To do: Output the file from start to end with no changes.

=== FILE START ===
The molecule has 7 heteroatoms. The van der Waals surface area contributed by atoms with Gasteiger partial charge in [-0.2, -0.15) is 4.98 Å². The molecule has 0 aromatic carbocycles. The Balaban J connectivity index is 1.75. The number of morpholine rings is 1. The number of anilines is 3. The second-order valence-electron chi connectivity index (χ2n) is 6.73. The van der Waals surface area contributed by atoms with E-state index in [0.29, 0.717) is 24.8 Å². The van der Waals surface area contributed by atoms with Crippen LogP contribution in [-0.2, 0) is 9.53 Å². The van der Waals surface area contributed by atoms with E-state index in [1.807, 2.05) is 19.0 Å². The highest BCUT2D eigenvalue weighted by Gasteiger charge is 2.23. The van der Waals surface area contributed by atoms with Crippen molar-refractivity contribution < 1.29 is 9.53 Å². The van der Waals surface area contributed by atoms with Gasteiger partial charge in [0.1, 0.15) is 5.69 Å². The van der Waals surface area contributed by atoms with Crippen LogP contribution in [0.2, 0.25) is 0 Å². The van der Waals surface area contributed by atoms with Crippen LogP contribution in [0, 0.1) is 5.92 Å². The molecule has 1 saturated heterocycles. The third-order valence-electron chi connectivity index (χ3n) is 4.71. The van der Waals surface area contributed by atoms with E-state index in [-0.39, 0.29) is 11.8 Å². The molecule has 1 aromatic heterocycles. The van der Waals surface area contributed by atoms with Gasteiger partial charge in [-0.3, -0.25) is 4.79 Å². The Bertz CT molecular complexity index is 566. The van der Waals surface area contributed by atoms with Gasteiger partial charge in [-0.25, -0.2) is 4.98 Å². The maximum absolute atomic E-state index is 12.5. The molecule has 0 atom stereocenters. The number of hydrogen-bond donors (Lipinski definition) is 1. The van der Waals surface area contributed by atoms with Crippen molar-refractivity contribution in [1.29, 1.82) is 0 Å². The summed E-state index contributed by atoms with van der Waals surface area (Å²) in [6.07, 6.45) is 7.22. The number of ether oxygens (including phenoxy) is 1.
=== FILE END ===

The molecule has 7 heteroatoms. The van der Waals surface area contributed by atoms with Gasteiger partial charge in [-0.2, -0.15) is 4.98 Å². The molecule has 0 aromatic carbocycles. The Balaban J connectivity index is 1.75. The number of morpholine rings is 1. The number of anilines is 3. The second-order valence-electron chi connectivity index (χ2n) is 6.73. The van der Waals surface area contributed by atoms with E-state index in [0.29, 0.717) is 24.8 Å². The van der Waals surface area contributed by atoms with Crippen LogP contribution in [-0.2, 0) is 9.53 Å². The van der Waals surface area contributed by atoms with E-state index in [1.807, 2.05) is 19.0 Å². The highest BCUT2D eigenvalue weighted by Gasteiger charge is 2.23. The van der Waals surface area contributed by atoms with Crippen molar-refractivity contribution < 1.29 is 9.53 Å². The van der Waals surface area contributed by atoms with Gasteiger partial charge in [0.1, 0.15) is 5.69 Å². The van der Waals surface area contributed by atoms with Crippen LogP contribution in [0.2, 0.25) is 0 Å². The van der Waals surface area contributed by atoms with Crippen LogP contribution in [0, 0.1) is 5.92 Å². The molecule has 1 saturated heterocycles. The third-order valence-electron chi connectivity index (χ3n) is 4.71. The van der Waals surface area contributed by atoms with E-state index in [-0.39, 0.29) is 11.8 Å². The molecule has 1 aromatic heterocycles. The van der Waals surface area contributed by atoms with Gasteiger partial charge in [-0.3, -0.25) is 4.79 Å². The Bertz CT molecular complexity index is 566. The van der Waals surface area contributed by atoms with Gasteiger partial charge in [-0.25, -0.2) is 4.98 Å². The maximum absolute atomic E-state index is 12.5. The molecule has 0 atom stereocenters. The number of hydrogen-bond donors (Lipinski definition) is 1. The van der Waals surface area contributed by atoms with Crippen molar-refractivity contribution in [1.29, 1.82) is 0 Å². The summed E-state index contributed by atoms with van der Waals surface area (Å²) in [6.07, 6.45) is 7.22. The number of ether oxygens (including phenoxy) is 1.